Sovereigns in the Asia Pacific region, the Middle East and the Commonwealth of Independent States are the most exposed globally to the debt of their public sector enterprises, according to a report by Moody's Investors Service.
The report "Sovereign Contingent Liabilities; Public Enterprises Represent a Material Source of Fiscal Risk to Some Sovereigns," analyzes the exposure to sovereign contingent liabilities that arise from nonfinancial public sector companies across 87 developed and emerging market economies globally, over the 2010-2015 period.
"After financial sector crises and natural disasters, support given to state-owned enterprises was the third most common cause of contingent liabilities materializing on a sovereign's balance sheet," said Elena Duggar, an Associate Managing Director at Moody's. "For a number of countries, public enterprises represent a material source of financial risk for sovereigns."
The average size of non-financial public sector debt across the sample globally was 14% of GDP at the end of 2015. This compares to an average general government debt for the same countries of 55% of GDP.
Contingent liabilities for sovereigns in the Asia Pacific region were led by China, Japan and Korea.
In China, state enterprises liabilities amounted to 114% of GDP at end-2015, the highest among all countries globally. Moody's estimates that in China state enterprises liabilities worth 20% to 25% of GDP could potentially require restructuring over time -- a sizeable amount which would affect the sovereign's balance sheet.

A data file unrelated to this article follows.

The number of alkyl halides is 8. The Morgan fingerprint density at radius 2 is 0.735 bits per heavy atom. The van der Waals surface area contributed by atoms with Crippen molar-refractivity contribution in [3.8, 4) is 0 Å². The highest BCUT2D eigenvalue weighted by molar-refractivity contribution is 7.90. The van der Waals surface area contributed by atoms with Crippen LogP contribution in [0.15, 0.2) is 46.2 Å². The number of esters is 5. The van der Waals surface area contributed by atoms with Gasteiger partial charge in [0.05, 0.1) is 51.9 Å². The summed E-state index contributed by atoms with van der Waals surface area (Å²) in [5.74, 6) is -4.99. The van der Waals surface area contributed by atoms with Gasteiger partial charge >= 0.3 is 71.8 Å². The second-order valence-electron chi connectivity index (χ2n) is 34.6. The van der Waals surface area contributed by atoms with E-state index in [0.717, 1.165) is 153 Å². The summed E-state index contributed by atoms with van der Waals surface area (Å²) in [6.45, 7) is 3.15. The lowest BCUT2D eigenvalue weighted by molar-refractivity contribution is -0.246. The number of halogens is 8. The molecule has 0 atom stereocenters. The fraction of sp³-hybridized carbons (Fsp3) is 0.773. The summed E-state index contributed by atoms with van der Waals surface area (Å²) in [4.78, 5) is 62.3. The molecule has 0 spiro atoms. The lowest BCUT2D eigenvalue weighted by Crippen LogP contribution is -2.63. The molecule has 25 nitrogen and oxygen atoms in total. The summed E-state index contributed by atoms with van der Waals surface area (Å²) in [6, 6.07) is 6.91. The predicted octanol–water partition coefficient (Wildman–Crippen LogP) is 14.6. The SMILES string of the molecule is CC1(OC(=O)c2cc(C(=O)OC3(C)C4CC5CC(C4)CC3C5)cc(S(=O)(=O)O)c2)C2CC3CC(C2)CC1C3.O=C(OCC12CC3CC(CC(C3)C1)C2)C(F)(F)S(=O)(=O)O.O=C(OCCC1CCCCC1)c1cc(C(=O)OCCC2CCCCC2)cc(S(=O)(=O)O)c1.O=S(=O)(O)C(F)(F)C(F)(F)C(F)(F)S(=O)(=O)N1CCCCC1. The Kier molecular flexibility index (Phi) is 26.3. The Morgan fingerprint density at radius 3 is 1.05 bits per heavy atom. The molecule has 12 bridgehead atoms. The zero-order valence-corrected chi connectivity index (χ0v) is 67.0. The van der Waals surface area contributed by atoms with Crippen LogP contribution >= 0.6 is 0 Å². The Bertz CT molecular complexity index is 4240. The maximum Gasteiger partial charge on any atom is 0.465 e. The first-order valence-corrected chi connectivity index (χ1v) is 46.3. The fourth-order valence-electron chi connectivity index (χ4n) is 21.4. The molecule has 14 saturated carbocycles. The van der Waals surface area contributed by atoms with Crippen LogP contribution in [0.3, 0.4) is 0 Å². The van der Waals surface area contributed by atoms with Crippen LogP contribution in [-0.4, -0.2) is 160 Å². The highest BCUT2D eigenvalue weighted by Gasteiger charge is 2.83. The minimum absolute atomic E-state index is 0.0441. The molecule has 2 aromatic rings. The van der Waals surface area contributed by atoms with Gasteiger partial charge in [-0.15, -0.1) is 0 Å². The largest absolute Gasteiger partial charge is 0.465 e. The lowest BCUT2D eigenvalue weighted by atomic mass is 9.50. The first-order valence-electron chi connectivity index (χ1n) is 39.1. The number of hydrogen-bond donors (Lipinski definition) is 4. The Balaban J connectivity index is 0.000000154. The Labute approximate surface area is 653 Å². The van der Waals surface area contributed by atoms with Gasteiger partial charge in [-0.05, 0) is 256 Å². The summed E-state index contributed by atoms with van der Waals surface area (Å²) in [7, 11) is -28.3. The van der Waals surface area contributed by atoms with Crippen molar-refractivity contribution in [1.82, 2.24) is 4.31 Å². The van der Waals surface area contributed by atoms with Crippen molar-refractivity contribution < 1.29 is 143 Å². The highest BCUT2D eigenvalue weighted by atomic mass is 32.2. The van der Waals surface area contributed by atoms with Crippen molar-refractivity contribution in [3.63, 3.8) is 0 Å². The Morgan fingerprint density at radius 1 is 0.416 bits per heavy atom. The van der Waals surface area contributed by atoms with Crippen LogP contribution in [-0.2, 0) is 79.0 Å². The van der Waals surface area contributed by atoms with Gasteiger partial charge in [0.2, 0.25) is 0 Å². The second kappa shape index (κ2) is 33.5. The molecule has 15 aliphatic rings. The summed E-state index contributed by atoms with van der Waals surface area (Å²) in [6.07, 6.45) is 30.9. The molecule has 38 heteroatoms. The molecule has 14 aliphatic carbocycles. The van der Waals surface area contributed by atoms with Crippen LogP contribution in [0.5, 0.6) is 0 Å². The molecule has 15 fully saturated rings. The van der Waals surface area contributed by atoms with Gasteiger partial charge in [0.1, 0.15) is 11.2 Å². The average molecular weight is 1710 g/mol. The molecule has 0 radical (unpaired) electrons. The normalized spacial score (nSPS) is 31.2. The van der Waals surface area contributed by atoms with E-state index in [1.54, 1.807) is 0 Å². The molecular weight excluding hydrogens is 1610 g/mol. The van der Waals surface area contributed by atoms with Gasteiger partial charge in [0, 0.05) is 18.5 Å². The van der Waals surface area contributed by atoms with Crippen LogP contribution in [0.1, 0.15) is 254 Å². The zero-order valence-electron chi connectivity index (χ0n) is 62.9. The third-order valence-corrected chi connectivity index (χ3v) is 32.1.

The large and rising contingent liabilities were a key driver in Moody's decision to place China's Aa3 government bond rating on a negative outlook in March.
The Middle East and Africa region (ME&A) and the Commonwealth of Independent States (CIS) also had relatively high non-financial public enterprises liabilities averaging 17% in both regions. In these regions the public sector liabilities were highest in Dubai (74% of GDP), Qatar (41%), and Kazakhstan (30%).
The average levels for Western and Eastern Europe are at 12% and 9% of GDP respectively.
North America has the lowest public enterprises debt levels, with non-financial public sector debt at 0.1% of GDP in the US and 8% of GDP in Canada.